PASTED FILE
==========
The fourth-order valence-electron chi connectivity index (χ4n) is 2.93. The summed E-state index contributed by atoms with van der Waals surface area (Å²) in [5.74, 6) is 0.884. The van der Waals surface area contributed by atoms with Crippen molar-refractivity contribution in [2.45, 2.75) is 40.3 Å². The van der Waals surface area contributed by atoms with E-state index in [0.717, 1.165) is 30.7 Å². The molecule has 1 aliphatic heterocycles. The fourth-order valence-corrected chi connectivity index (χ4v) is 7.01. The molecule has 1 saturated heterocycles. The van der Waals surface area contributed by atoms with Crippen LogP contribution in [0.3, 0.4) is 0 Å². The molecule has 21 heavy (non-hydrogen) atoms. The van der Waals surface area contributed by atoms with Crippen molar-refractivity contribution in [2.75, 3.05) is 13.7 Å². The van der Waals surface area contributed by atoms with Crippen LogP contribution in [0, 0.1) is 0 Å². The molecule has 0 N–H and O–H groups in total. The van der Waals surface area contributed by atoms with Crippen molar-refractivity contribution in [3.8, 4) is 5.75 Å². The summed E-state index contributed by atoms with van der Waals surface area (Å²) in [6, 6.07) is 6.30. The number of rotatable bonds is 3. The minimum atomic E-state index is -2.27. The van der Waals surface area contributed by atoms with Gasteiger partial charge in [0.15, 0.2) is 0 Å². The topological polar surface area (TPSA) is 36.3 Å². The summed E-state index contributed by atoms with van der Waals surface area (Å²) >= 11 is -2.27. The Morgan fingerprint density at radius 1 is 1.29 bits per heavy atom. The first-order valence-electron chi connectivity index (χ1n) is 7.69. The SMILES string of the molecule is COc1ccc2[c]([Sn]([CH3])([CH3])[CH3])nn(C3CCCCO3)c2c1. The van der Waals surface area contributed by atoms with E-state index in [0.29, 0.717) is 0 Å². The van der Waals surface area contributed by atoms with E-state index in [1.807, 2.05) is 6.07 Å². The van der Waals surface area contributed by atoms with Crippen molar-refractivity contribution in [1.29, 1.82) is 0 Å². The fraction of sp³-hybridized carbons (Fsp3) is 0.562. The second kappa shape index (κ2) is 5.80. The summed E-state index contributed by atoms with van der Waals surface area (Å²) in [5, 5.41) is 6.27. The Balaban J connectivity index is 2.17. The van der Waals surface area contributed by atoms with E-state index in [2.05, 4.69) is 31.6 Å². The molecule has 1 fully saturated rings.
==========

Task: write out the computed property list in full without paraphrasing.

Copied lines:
The fourth-order valence-electron chi connectivity index (χ4n) is 2.93. The summed E-state index contributed by atoms with van der Waals surface area (Å²) in [5.74, 6) is 0.884. The van der Waals surface area contributed by atoms with Crippen molar-refractivity contribution in [2.45, 2.75) is 40.3 Å². The van der Waals surface area contributed by atoms with E-state index in [0.717, 1.165) is 30.7 Å². The molecule has 1 aliphatic heterocycles. The fourth-order valence-corrected chi connectivity index (χ4v) is 7.01. The molecule has 1 saturated heterocycles. The van der Waals surface area contributed by atoms with Crippen LogP contribution in [0.3, 0.4) is 0 Å². The molecule has 21 heavy (non-hydrogen) atoms. The van der Waals surface area contributed by atoms with Crippen molar-refractivity contribution in [2.75, 3.05) is 13.7 Å². The van der Waals surface area contributed by atoms with Crippen LogP contribution in [0, 0.1) is 0 Å². The molecule has 0 N–H and O–H groups in total. The van der Waals surface area contributed by atoms with Crippen molar-refractivity contribution in [3.8, 4) is 5.75 Å². The summed E-state index contributed by atoms with van der Waals surface area (Å²) in [6, 6.07) is 6.30. The number of rotatable bonds is 3. The minimum atomic E-state index is -2.27. The van der Waals surface area contributed by atoms with Gasteiger partial charge in [0.15, 0.2) is 0 Å². The topological polar surface area (TPSA) is 36.3 Å². The summed E-state index contributed by atoms with van der Waals surface area (Å²) >= 11 is -2.27. The Morgan fingerprint density at radius 1 is 1.29 bits per heavy atom. The first-order valence-electron chi connectivity index (χ1n) is 7.69. The SMILES string of the molecule is COc1ccc2[c]([Sn]([CH3])([CH3])[CH3])nn(C3CCCCO3)c2c1. The van der Waals surface area contributed by atoms with E-state index in [0.29, 0.717) is 0 Å². The van der Waals surface area contributed by atoms with E-state index in [1.807, 2.05) is 6.07 Å². The van der Waals surface area contributed by atoms with Crippen molar-refractivity contribution in [1.29, 1.82) is 0 Å². The fraction of sp³-hybridized carbons (Fsp3) is 0.562. The second kappa shape index (κ2) is 5.80. The summed E-state index contributed by atoms with van der Waals surface area (Å²) in [5, 5.41) is 6.27. The Balaban J connectivity index is 2.17. The van der Waals surface area contributed by atoms with E-state index in [2.05, 4.69) is 31.6 Å². The molecule has 1 fully saturated rings.